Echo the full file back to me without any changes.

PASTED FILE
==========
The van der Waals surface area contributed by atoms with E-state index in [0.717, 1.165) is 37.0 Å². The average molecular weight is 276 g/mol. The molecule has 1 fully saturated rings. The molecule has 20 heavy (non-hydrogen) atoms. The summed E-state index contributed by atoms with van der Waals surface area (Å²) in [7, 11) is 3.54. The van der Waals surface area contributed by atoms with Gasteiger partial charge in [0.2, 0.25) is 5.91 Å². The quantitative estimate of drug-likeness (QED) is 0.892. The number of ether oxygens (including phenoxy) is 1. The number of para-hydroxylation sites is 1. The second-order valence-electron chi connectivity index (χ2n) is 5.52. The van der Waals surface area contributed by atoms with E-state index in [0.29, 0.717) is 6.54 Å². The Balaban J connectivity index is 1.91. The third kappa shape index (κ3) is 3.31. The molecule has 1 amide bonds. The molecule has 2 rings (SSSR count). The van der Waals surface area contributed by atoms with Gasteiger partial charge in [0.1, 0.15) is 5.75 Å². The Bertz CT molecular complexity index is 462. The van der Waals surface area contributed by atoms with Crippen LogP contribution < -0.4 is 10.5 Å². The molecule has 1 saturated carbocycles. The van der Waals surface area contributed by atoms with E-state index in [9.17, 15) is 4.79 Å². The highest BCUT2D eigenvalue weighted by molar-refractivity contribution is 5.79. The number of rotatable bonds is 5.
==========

The van der Waals surface area contributed by atoms with E-state index in [0.717, 1.165) is 37.0 Å². The average molecular weight is 276 g/mol. The molecule has 1 fully saturated rings. The molecule has 20 heavy (non-hydrogen) atoms. The summed E-state index contributed by atoms with van der Waals surface area (Å²) in [7, 11) is 3.54. The van der Waals surface area contributed by atoms with Gasteiger partial charge in [0.2, 0.25) is 5.91 Å². The quantitative estimate of drug-likeness (QED) is 0.892. The number of ether oxygens (including phenoxy) is 1. The number of para-hydroxylation sites is 1. The second-order valence-electron chi connectivity index (χ2n) is 5.52. The van der Waals surface area contributed by atoms with E-state index in [0.29, 0.717) is 6.54 Å². The Balaban J connectivity index is 1.91. The third kappa shape index (κ3) is 3.31. The molecule has 1 amide bonds. The molecule has 2 rings (SSSR count). The van der Waals surface area contributed by atoms with Gasteiger partial charge in [0.1, 0.15) is 5.75 Å². The Bertz CT molecular complexity index is 462. The van der Waals surface area contributed by atoms with Crippen LogP contribution < -0.4 is 10.5 Å². The molecule has 1 saturated carbocycles. The van der Waals surface area contributed by atoms with E-state index in [9.17, 15) is 4.79 Å². The highest BCUT2D eigenvalue weighted by molar-refractivity contribution is 5.79. The number of rotatable bonds is 5.